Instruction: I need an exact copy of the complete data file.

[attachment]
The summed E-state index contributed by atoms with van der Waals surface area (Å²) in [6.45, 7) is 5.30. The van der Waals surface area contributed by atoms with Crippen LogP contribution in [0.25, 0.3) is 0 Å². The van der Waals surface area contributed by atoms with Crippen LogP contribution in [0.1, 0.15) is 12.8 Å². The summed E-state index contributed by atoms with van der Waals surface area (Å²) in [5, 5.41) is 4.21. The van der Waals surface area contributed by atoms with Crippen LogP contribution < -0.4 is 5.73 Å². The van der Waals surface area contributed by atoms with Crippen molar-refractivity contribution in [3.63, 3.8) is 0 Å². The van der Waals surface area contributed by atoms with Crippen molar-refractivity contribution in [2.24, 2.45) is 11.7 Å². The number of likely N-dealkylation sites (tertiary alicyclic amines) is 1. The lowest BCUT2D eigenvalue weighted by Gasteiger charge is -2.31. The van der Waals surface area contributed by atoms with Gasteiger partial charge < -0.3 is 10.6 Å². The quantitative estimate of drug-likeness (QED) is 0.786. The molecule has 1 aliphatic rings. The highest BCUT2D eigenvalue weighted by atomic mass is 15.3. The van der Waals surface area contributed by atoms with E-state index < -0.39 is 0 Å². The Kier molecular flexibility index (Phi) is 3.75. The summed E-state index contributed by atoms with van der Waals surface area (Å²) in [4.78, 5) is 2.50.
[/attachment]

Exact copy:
The summed E-state index contributed by atoms with van der Waals surface area (Å²) in [6.45, 7) is 5.30. The van der Waals surface area contributed by atoms with Crippen LogP contribution in [0.25, 0.3) is 0 Å². The van der Waals surface area contributed by atoms with Crippen LogP contribution in [0.1, 0.15) is 12.8 Å². The summed E-state index contributed by atoms with van der Waals surface area (Å²) in [5, 5.41) is 4.21. The van der Waals surface area contributed by atoms with Crippen LogP contribution < -0.4 is 5.73 Å². The van der Waals surface area contributed by atoms with Crippen molar-refractivity contribution in [3.63, 3.8) is 0 Å². The van der Waals surface area contributed by atoms with Crippen molar-refractivity contribution in [2.24, 2.45) is 11.7 Å². The number of likely N-dealkylation sites (tertiary alicyclic amines) is 1. The lowest BCUT2D eigenvalue weighted by Gasteiger charge is -2.31. The van der Waals surface area contributed by atoms with Gasteiger partial charge < -0.3 is 10.6 Å². The quantitative estimate of drug-likeness (QED) is 0.786. The molecule has 1 aliphatic rings. The highest BCUT2D eigenvalue weighted by atomic mass is 15.3. The van der Waals surface area contributed by atoms with E-state index < -0.39 is 0 Å². The Kier molecular flexibility index (Phi) is 3.75. The summed E-state index contributed by atoms with van der Waals surface area (Å²) in [4.78, 5) is 2.50.